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OPLIN 4cast #548: Telephone attacks

Posted in 4cast

Here’s something to add to your anxiety closet. We are starting to hear reports of libraries whose VoIP telephone systems have been hacked. Many of us — especially if we’re old enough to remember rotary dial phones — don’t give much thought to phone security beyond being careful about what we tell people over the phone. But Voice over IP phones are actually internet devices and, like just about everything else connected to the internet, they can be hacked. All of the articles linked below contain suggestions for protecting your phone system from attacks. Of course, some of the suggestions include buying their products, but most are sound advice.

  • The forgotten security frontier: How secure are your phone calls? (Techseen | Mykola Konrad)  “In the late 1990s and early 2000s, a lot of companies were part of a massive Voice over IP (VoIP) revolution that quietly moved most wired and wireless communications onto IP-based networks through a protocol known as SIP (Session Initiation Protocol). Most consumers weren’t even aware of the change. Prices did get cheaper, phone quality was initially an issue for some of the early adopters, but today it’s nearly impossible to tell the difference between a voice call that traverses the Internet and one that runs over a private network. But here’s the problem: the changeover was so subtle, many people kept thinking of their phone as a device connected to a private network, rather than one connected to the public Internet.”
  • Hello, you’ve been compromised: Upward attack trend targeting VoIP protocol SIP (IBM’s Security Intelligence | Michelle Alvarez)  “Because VoIP routes calls through the same paths used by network and internet traffic, it is also subject to some of the same vulnerabilities and threats cybercriminals use to exploit these networks. VoIP traffic can thus be intercepted, captured or modified and is subject to attacks aimed at degrading or eliminating service. VoIP technology allows malicious individuals to conduct caller ID spoofing with minimal cost and effort. This enables attackers to obtain information or facilitate additional scams against their targets.”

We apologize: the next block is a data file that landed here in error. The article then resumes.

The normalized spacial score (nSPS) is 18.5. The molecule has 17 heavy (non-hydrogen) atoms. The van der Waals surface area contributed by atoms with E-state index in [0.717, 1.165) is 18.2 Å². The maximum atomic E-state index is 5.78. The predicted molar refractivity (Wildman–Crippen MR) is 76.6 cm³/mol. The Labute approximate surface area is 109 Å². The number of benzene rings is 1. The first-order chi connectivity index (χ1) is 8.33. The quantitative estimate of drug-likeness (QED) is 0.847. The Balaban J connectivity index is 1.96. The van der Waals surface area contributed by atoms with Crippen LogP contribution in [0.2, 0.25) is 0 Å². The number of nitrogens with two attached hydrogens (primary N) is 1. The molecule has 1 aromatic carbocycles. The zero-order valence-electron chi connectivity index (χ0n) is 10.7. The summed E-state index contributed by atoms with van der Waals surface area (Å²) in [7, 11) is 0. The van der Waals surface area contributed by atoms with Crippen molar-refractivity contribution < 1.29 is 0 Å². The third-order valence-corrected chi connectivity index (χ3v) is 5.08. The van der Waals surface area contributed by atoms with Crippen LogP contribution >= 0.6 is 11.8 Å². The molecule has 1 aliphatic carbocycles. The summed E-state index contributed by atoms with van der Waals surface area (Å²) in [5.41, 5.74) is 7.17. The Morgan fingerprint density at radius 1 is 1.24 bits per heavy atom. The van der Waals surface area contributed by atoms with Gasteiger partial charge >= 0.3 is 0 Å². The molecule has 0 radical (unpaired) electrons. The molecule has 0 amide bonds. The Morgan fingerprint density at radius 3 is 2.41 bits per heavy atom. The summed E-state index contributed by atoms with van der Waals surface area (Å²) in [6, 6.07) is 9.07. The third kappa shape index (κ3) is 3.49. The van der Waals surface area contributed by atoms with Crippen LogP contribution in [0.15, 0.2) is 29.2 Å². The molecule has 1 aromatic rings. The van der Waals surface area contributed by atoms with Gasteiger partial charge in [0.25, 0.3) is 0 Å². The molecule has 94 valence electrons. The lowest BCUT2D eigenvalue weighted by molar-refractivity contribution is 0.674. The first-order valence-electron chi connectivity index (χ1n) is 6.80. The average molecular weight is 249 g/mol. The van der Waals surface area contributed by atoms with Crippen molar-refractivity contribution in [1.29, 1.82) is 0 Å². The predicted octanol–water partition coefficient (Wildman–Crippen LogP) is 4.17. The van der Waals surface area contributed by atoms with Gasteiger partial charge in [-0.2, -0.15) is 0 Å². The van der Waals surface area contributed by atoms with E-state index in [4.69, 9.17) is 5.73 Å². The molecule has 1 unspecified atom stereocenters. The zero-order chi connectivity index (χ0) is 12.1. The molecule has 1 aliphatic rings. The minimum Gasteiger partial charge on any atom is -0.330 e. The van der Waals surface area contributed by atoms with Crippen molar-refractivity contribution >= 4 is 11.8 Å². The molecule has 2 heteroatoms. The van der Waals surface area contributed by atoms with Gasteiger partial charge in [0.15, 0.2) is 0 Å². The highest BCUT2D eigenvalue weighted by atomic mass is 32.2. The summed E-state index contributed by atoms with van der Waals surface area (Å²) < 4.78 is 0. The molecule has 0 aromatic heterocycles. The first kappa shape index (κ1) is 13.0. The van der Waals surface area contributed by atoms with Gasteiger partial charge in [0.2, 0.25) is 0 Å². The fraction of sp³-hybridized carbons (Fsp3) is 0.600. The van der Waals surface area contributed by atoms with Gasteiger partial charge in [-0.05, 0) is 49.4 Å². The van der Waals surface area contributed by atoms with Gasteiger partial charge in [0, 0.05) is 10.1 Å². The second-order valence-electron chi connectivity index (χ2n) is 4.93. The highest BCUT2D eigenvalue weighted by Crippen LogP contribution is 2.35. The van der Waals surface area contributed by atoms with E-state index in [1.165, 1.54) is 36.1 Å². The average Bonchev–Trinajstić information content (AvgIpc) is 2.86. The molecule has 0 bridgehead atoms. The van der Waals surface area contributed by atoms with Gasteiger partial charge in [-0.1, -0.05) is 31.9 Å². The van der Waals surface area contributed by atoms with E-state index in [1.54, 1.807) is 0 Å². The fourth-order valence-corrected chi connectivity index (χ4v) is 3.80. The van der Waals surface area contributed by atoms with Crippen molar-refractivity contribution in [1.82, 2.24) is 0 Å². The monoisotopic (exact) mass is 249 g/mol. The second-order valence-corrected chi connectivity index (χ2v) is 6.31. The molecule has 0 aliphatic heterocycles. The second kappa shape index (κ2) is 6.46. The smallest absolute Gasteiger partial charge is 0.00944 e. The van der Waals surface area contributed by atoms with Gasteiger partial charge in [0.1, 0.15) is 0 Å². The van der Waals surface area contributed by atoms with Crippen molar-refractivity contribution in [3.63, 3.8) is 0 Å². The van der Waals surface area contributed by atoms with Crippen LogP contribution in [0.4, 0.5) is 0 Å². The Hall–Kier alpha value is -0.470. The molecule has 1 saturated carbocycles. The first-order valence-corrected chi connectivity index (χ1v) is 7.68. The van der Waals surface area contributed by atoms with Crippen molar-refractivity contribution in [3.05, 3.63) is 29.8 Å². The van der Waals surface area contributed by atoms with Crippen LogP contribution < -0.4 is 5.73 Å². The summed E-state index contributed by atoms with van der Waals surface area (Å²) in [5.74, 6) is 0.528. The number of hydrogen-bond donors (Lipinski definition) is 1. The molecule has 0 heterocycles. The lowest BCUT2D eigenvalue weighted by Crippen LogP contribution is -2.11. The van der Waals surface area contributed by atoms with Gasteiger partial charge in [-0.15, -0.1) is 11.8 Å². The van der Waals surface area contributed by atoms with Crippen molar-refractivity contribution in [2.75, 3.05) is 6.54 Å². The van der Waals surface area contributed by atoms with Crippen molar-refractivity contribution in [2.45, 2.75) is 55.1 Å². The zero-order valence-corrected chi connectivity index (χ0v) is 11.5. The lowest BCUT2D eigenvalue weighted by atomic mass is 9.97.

• How vulnerable is your SIP? (No Jitter | Andrew Prokop)  “I won’t ask for a show of hands, but how many of you log into your SIP phones with a password identical to your extension? If not that, how many of you use ‘1234’? Unfortunately, I come across both all the time. Sometimes these inadequate passwords are due to a lack of understanding of just how dangerous they are, but it’s often the fault of the communications system itself. I don’t want to name names, but I know of some really big communications products that do not provide their VoIP users with an easy way to change the passwords on their endpoints.”
  • Call analytics & reporting — How to prevent and detect toll fraud (Comms Trader | Paul Newham)  “The problem with VoIP toll fraud is, once a single extension has been hacked, it can easily be used to replicate extra channels, so fraudulent use multiplies very quickly. Huge bills can be run up very quickly, and not only that, the criminals can access sensitive information, such as contacts directories and personal or customer details left on recorded calls.”

Articles from Ohio Web Library: